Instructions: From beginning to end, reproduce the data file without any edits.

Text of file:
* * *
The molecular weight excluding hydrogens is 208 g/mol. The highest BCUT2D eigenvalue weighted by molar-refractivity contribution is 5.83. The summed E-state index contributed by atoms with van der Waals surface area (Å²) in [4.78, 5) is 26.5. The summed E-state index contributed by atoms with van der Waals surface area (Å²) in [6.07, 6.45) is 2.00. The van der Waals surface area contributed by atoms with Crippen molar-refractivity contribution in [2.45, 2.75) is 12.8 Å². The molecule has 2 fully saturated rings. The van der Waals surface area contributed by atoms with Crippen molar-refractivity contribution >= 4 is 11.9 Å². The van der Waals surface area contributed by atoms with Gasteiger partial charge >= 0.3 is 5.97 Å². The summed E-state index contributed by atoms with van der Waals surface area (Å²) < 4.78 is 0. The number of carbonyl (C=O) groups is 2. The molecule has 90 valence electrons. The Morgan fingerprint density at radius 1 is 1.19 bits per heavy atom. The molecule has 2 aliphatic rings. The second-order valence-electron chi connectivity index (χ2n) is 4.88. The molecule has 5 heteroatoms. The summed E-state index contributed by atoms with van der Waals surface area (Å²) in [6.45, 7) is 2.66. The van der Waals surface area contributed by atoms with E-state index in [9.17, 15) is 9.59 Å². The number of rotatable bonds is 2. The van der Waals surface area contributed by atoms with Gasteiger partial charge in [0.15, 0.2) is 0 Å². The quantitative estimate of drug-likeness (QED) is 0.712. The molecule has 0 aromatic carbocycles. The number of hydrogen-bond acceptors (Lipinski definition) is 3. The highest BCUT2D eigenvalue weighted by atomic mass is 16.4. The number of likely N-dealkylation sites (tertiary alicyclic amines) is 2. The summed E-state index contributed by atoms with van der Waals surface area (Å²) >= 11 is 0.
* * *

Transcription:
The molecular weight excluding hydrogens is 208 g/mol. The highest BCUT2D eigenvalue weighted by molar-refractivity contribution is 5.83. The summed E-state index contributed by atoms with van der Waals surface area (Å²) in [4.78, 5) is 26.5. The summed E-state index contributed by atoms with van der Waals surface area (Å²) in [6.07, 6.45) is 2.00. The van der Waals surface area contributed by atoms with Crippen molar-refractivity contribution in [2.45, 2.75) is 12.8 Å². The molecule has 2 fully saturated rings. The van der Waals surface area contributed by atoms with Crippen molar-refractivity contribution >= 4 is 11.9 Å². The van der Waals surface area contributed by atoms with Gasteiger partial charge >= 0.3 is 5.97 Å². The summed E-state index contributed by atoms with van der Waals surface area (Å²) < 4.78 is 0. The number of carbonyl (C=O) groups is 2. The molecule has 90 valence electrons. The Morgan fingerprint density at radius 1 is 1.19 bits per heavy atom. The molecule has 2 aliphatic rings. The second-order valence-electron chi connectivity index (χ2n) is 4.88. The molecule has 5 heteroatoms. The summed E-state index contributed by atoms with van der Waals surface area (Å²) in [6.45, 7) is 2.66. The van der Waals surface area contributed by atoms with E-state index in [9.17, 15) is 9.59 Å². The number of rotatable bonds is 2. The van der Waals surface area contributed by atoms with Gasteiger partial charge in [0.15, 0.2) is 0 Å². The quantitative estimate of drug-likeness (QED) is 0.712. The molecule has 0 aromatic carbocycles. The number of hydrogen-bond acceptors (Lipinski definition) is 3. The highest BCUT2D eigenvalue weighted by atomic mass is 16.4. The number of likely N-dealkylation sites (tertiary alicyclic amines) is 2. The summed E-state index contributed by atoms with van der Waals surface area (Å²) >= 11 is 0.